After reading Ruben Penalva’s homonym great post in his blog, and watching the GDC talk Task-based Multithreading — How to Program for 100 Cores I felt inspired to try my own implementation.
The idea is to implement a flock simulation such as the one described by Craig Reynolds trying to distribute the calculations among all the available hardware threads. An easy way to do so is by using Win32′s support for thread pools, dividing the problem into smaller tasks which can be carried out in parallel. The simulation consists mainly in iterating large arrays of attributes for each entity (position, velocity… ), updating them with the information from nearby entities, which are retrieved by k-nearest neighbour queries. Thus the problem has a trivial paralellization by splitting those arrays by the number of tasks -usually a multiple of the available threads-. In the process of implementhing this demo, however, I found that there are two main factors limiting the throughput:
- The ratio between computation and memory access is low: since in order to update each entity we must query a given number of other entities attributes, memory bandwith becomes a bottleneck which stalls the threads.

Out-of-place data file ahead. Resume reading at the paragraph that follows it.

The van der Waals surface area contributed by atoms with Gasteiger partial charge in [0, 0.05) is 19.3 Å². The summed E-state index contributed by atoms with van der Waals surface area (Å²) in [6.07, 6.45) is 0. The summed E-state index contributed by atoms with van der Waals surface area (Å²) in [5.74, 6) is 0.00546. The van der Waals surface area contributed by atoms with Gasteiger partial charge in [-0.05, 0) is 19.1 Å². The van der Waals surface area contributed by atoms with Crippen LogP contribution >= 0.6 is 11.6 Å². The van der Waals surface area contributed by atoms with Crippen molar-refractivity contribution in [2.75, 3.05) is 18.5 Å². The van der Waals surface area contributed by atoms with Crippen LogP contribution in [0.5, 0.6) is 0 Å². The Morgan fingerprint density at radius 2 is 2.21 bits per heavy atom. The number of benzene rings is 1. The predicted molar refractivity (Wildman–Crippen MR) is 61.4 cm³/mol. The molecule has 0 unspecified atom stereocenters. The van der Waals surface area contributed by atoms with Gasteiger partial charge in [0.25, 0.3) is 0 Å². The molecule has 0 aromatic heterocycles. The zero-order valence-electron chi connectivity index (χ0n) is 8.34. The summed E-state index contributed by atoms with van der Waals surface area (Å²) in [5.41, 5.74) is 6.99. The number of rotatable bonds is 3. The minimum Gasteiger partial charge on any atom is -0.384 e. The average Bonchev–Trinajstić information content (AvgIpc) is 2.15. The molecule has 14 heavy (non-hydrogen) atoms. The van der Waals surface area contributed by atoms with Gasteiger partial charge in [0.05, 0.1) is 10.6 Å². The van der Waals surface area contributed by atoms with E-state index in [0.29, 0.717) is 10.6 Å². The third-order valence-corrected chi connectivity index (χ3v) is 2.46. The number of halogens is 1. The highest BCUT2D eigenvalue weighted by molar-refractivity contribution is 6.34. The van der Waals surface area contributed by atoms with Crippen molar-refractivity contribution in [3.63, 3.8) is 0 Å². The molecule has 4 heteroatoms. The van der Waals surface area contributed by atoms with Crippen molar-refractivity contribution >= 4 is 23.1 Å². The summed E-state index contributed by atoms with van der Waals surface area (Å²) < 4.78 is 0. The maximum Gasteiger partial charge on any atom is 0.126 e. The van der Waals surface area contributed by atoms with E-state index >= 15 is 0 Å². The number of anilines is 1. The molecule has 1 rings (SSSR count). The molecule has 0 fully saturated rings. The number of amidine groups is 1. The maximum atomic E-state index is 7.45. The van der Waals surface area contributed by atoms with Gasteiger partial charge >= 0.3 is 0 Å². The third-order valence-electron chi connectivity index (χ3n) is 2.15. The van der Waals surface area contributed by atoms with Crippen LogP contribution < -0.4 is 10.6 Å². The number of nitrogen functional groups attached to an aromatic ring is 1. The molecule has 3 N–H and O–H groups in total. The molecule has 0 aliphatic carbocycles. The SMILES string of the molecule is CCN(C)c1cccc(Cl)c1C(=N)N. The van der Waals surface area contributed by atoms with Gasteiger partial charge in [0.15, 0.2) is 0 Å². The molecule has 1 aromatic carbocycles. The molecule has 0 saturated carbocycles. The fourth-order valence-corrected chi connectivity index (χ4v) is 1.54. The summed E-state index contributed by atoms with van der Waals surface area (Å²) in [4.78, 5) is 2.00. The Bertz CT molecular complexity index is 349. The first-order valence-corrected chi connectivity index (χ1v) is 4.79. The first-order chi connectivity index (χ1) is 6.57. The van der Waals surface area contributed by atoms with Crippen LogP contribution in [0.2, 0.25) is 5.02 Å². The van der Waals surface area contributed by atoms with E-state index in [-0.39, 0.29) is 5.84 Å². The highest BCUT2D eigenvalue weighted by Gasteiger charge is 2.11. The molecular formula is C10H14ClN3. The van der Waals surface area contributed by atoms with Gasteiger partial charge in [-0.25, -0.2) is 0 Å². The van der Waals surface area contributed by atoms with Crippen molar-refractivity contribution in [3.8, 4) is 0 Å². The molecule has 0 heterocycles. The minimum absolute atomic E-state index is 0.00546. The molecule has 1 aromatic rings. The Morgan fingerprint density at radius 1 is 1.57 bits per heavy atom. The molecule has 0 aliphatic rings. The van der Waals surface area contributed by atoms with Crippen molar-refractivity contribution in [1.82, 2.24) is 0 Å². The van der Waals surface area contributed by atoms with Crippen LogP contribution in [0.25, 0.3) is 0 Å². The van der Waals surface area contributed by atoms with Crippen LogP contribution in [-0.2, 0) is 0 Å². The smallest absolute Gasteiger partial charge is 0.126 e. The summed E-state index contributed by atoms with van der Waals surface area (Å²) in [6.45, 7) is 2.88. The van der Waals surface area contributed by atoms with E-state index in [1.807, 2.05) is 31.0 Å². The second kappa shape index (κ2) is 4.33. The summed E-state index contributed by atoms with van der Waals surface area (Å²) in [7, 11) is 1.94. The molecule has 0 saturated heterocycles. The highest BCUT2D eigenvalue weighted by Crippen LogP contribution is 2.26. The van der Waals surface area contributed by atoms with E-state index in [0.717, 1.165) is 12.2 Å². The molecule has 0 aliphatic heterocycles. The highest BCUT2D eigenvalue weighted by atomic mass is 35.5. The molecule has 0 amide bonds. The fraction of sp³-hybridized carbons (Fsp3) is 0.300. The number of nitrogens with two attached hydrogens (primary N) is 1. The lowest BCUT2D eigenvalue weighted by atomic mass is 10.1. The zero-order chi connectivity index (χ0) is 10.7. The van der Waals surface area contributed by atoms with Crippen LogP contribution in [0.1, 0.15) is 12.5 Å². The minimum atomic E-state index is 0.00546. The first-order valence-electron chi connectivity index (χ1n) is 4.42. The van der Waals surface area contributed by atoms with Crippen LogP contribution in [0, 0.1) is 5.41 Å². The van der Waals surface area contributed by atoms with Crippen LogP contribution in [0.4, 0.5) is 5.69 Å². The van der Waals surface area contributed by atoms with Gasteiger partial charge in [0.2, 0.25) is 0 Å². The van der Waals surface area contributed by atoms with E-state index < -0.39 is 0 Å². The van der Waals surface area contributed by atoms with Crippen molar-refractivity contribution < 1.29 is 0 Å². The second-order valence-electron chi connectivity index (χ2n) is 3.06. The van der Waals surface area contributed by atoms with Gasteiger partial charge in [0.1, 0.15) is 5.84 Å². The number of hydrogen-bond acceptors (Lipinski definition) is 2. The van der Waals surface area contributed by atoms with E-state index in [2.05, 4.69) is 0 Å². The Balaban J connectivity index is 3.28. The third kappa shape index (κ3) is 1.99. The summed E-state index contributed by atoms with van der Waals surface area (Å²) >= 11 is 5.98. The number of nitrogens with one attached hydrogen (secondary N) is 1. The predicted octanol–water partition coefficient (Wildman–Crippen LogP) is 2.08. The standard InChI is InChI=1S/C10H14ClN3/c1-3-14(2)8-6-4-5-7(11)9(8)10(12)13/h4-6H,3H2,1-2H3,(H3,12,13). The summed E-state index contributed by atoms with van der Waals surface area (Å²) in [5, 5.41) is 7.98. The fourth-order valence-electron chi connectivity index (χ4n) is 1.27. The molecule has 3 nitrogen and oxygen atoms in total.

- There are parts of my code which are not completely parallel – rendering being the most obvious example: I use DirectX’s hardware instancing to copy a vertex stream defining the shape of the particles many times according to a second vertex stream which contains the positions and orientations. The copy from the CPU-side arrays to the vertex buffer happens sequentially.
- Also I found the kNN queries to become a limiting factor as well (although not as bad as I expected, considering the bottlenecks mentioned above). The brute-force approach for computing distances between each pair of particles works surprisingly well for moderate amounts of particles, but of course it scales poorly. I spent a some time looking up information about dynamic kNN queries, but despite the problem has been studied extensively, the vast majority of the results seem to apply to static data sets, with tree-based spatial structures (if someone reads this and happens to know a good paper, I’d love to hear from it!). So I ended up implementing a simple grid-hashing approach, aiming to reduce the number of queries to the elements contained in the same cell. The grid cells are fairly large, so we can speed things up by updating the solution every X ms, instead of every frame.
With all this, the simulation runs at a decent rate of above 100fps for 50k particles in my laptop. If you want to check it out, you can download the application here (requires Windows Vista or newer and DirectX)